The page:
Kimberly: Wow! I’m impressed. That’s a good idea. Can I help?

Scott: I thought you needed to study.

Kimberly: I can wait a little while. Dana has cheerleading practice until 4:00.

Scott: Where’s Ryan?

Kimberly: He’s watching TV.

Scott: I wonder if he wants to help.

Kimberly: I’ll go see.

(Kimberly leaves)

Sue: You know. I’m beginning to see this in a different light. This is a good idea.

Scott: So, you’ll be able to gladly share some of our stuff with the homeless families?

Sue: I think so.

Scott: Will you be able to throw out some of this stuff?

Sue: Mmmm. (Holding up the diaper wipe box) Maybe.

Scott: Maybe?

Sue: I guess it does clutter up the place. (Tosses diaper wipe box in black garbage bag.)

Scott: We can definitely toss some of this clutter. Let’s start with this box?

Sue: (Goes over to box marked, “ Scott’s college stuff”) OK. Let’s see. We have your fraternity shirts in here. (Pulls out torn frat shirt) I don’t think the homeless families can use this torn up shirt. Should we toss it?

Scott: What? Toss it? Are you crazy? Look at this shirt. I wore it through all my frat days at Furman. This is a good shirt.

Sue: Good for a dust rag, maybe.

Scott: A dust rag! (Grabs shirt from Sue) It just has a little tear here.

Sue: What happened?

Scott: I think I remember Eric Gardner grabbing my shirt as I ran for a touchdown in a Frat game at Furman.

Sue: Let me remind you that that was 20 years ago.

Scott: It can’t be…… It was….. Wow. (Pause) I remember I had so many dreams of what my life was going to be like.

Sue: Like what?

Scott: You know when you’re 21 years old and your life is ahead of you. You think you can do it all. I wanted to make my first million and then save the world.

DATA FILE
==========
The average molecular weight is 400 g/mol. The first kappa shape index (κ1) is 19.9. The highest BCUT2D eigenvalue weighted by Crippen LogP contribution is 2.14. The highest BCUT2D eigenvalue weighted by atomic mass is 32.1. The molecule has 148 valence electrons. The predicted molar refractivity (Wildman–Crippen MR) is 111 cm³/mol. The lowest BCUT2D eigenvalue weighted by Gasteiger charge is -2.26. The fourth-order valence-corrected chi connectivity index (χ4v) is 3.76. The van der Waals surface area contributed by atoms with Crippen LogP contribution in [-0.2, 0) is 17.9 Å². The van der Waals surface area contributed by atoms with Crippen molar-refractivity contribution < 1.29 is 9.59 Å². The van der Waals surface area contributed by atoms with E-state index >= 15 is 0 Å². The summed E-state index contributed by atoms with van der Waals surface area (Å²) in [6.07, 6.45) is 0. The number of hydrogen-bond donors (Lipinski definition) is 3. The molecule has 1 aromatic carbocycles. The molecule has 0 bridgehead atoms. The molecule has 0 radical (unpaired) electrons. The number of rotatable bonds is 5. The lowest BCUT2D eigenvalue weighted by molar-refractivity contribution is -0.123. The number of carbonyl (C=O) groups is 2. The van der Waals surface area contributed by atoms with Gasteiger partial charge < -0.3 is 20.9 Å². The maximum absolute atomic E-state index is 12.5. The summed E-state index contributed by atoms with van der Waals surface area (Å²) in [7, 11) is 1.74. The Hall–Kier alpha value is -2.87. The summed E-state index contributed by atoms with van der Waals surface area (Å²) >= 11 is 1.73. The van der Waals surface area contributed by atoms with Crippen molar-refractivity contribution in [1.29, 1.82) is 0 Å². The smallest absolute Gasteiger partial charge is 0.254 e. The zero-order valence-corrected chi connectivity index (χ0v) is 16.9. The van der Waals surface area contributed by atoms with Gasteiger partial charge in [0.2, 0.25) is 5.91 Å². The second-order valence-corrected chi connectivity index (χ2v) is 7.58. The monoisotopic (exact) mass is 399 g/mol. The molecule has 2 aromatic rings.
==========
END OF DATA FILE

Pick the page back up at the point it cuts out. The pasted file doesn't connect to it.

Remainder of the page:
Sue: You’ve done pretty well. You make enough money to support our family. And as you have pointed out, we have enough to help others too. In a small way, you are saving the world.

Scott: I also wanted to marry and have kids.

Sue: You’ve succeeded on those points.

Scott: (Lovingly) I succeeded past my expectations on that.

Sue: Oh really?

Scott: I’ll never forget the first day I saw you at the Piggy Wiggly. As I recall you told me you were bulk-buying for some church event. I knew right then that you were the woman for me.

Sue: (Laughing) As I recall, one of my many cartons of eggs fell on your foot in the check-out line.

Scott: Yes. And you know that egg mess never did come off my shoes.

Sue: Oops. Sorry about that. I wonder whatever happened to those shoes?

Scott: Just wait. (Looks in Box) Look. Here they are.

Sue: Gross!

Scott: These were good shoes.

Sue: These shoes have mold on them.

Scott: Now.

Sue: I think I’m going to gag. Where is the garbage bag?

Scott: I guess we shouldn’t keep them.

Sue: No, we are not keeping them.

Scott: I guess we shouldn’t give them to the homeless.

Sue: No, nobody wants your smelly moldy old shoes.

Scott: OK. (He tosses them into black bag)

Sue: What else is in this box?